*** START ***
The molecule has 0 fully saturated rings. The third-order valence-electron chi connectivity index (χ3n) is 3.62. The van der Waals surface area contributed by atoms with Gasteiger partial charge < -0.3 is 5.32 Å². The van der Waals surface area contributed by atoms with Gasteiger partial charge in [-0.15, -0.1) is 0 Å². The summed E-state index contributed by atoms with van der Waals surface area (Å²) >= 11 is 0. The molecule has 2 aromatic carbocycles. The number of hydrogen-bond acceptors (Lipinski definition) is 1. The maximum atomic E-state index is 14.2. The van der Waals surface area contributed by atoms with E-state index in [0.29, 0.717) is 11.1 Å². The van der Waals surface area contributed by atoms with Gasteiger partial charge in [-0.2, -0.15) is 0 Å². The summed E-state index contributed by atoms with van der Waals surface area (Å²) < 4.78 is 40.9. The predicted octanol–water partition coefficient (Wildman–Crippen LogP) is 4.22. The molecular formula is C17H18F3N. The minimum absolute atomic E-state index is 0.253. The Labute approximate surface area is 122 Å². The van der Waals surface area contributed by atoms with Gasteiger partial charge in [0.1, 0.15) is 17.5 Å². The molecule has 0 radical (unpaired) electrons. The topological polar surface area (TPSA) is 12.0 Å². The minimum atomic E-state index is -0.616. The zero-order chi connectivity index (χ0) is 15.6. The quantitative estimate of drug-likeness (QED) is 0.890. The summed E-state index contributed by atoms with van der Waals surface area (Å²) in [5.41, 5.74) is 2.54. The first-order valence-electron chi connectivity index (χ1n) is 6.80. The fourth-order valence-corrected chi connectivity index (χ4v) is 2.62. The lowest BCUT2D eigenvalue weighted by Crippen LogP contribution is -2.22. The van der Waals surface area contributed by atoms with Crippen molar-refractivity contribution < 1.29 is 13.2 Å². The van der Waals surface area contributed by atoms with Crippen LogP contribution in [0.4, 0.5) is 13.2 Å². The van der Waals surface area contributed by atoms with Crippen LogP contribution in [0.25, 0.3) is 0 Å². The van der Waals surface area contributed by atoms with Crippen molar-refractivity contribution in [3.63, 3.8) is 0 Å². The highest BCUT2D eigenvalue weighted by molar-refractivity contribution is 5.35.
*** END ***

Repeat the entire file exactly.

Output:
The molecule has 0 fully saturated rings. The third-order valence-electron chi connectivity index (χ3n) is 3.62. The van der Waals surface area contributed by atoms with Gasteiger partial charge < -0.3 is 5.32 Å². The van der Waals surface area contributed by atoms with Gasteiger partial charge in [-0.15, -0.1) is 0 Å². The summed E-state index contributed by atoms with van der Waals surface area (Å²) >= 11 is 0. The molecule has 2 aromatic carbocycles. The number of hydrogen-bond acceptors (Lipinski definition) is 1. The maximum atomic E-state index is 14.2. The van der Waals surface area contributed by atoms with E-state index in [0.29, 0.717) is 11.1 Å². The van der Waals surface area contributed by atoms with Gasteiger partial charge in [-0.2, -0.15) is 0 Å². The summed E-state index contributed by atoms with van der Waals surface area (Å²) < 4.78 is 40.9. The predicted octanol–water partition coefficient (Wildman–Crippen LogP) is 4.22. The molecular formula is C17H18F3N. The minimum absolute atomic E-state index is 0.253. The Labute approximate surface area is 122 Å². The van der Waals surface area contributed by atoms with Gasteiger partial charge in [0.1, 0.15) is 17.5 Å². The molecule has 0 radical (unpaired) electrons. The topological polar surface area (TPSA) is 12.0 Å². The minimum atomic E-state index is -0.616. The zero-order chi connectivity index (χ0) is 15.6. The quantitative estimate of drug-likeness (QED) is 0.890. The summed E-state index contributed by atoms with van der Waals surface area (Å²) in [5.41, 5.74) is 2.54. The first-order valence-electron chi connectivity index (χ1n) is 6.80. The fourth-order valence-corrected chi connectivity index (χ4v) is 2.62. The lowest BCUT2D eigenvalue weighted by Crippen LogP contribution is -2.22. The van der Waals surface area contributed by atoms with Crippen molar-refractivity contribution < 1.29 is 13.2 Å². The van der Waals surface area contributed by atoms with Crippen LogP contribution in [0.4, 0.5) is 13.2 Å². The van der Waals surface area contributed by atoms with Crippen LogP contribution in [0.25, 0.3) is 0 Å². The van der Waals surface area contributed by atoms with Crippen molar-refractivity contribution in [3.63, 3.8) is 0 Å². The highest BCUT2D eigenvalue weighted by molar-refractivity contribution is 5.35.